TITLE

Identification of bacteria in drinking and purified water during the monitoring of a typical water purification system

AUTHOR(S)
Penna, Vessoni Thereza Christina; Martins, Silva Alzira Maria; Mazzola, Priscila Gava
PUB. DATE
January 2002
SOURCE
BMC Public Health;2002, Vol. 2 Issue 1, p13
SOURCE TYPE
Academic Journal
DOC. TYPE
Article
ABSTRACT
Background: A typical purification system that provides purified water which meets ionic and organic chemical standards, must be protected from microbial proliferation to minimize cross-contamination for use in cleaning and preparations in pharmaceutical industries and in health environments. Methodology: Samples of water were taken directly from the public distribution water tank at twelve different stages of a typical purification system were analyzed for the identification of isolated bacteria. Two miniature kits were used: (i) identification system (api 20 NE, Bio-Mérieux) for non-enteric and non-fermenting gram-negative rods; and (ii) identification system (BBL crystal, Becton and Dickson) for enteric and non-fermenting gram-negative rods. The efficiency of the chemical sanitizers used in the stages of the system, over the isolated and identified bacteria in the sampling water, was evaluated by the minimum inhibitory concentration (MIC) method. Results: The 78 isolated colonies were identified as the following bacteria genera: Pseudomonas, Flavobacterium and Acinetobacter. According to the miniature kits used in the identification, there was a prevalence of isolation of P. aeruginosa 32.05%, P. picketti (Ralstonia picketti) 23.08%, P. vesiculares 12.82%,P. diminuta 11.54%, F. aureum 6.42%, P. fluorescens 5.13%, A. lwoffi 2.56%, P. putida 2.56%, P. alcaligenes 1.28%, P. paucimobilis 1.28%, and F. multivorum 1.28%. Conclusions: We found that research was required for the identification of gram-negative nonfermenting bacteria, which were isolated from drinking water and water purification systems, since Pseudomonas genera represents opportunistic pathogens which disperse and adhere easily to surfaces, forming a biofilm which interferes with the cleaning and disinfection procedures in hospital and industrial environments.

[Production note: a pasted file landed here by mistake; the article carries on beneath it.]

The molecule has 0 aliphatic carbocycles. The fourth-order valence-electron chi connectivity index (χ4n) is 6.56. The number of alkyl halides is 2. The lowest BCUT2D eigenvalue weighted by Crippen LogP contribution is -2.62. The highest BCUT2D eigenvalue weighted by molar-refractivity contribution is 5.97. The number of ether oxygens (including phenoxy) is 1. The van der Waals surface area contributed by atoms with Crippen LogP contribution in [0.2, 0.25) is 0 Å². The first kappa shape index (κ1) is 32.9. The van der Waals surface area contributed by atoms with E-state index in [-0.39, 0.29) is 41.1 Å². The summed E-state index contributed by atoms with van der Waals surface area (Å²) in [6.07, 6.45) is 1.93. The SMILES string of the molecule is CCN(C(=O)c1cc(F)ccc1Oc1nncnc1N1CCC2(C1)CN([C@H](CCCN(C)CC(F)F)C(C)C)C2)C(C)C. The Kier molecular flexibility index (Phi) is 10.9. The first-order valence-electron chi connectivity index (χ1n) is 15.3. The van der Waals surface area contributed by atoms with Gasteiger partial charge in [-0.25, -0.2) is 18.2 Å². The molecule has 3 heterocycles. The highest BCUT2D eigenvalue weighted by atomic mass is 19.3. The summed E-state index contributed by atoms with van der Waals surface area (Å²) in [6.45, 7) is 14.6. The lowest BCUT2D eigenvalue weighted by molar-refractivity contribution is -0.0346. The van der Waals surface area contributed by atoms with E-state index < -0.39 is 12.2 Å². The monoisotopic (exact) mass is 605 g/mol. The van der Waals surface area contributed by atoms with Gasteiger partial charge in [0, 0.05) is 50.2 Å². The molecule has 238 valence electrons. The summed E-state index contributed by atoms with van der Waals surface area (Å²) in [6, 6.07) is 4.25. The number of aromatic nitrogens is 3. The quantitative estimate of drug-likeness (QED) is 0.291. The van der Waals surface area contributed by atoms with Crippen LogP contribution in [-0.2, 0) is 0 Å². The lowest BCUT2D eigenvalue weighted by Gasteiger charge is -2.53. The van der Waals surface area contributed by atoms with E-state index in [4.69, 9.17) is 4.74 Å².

ACCESSION #
29336470

 

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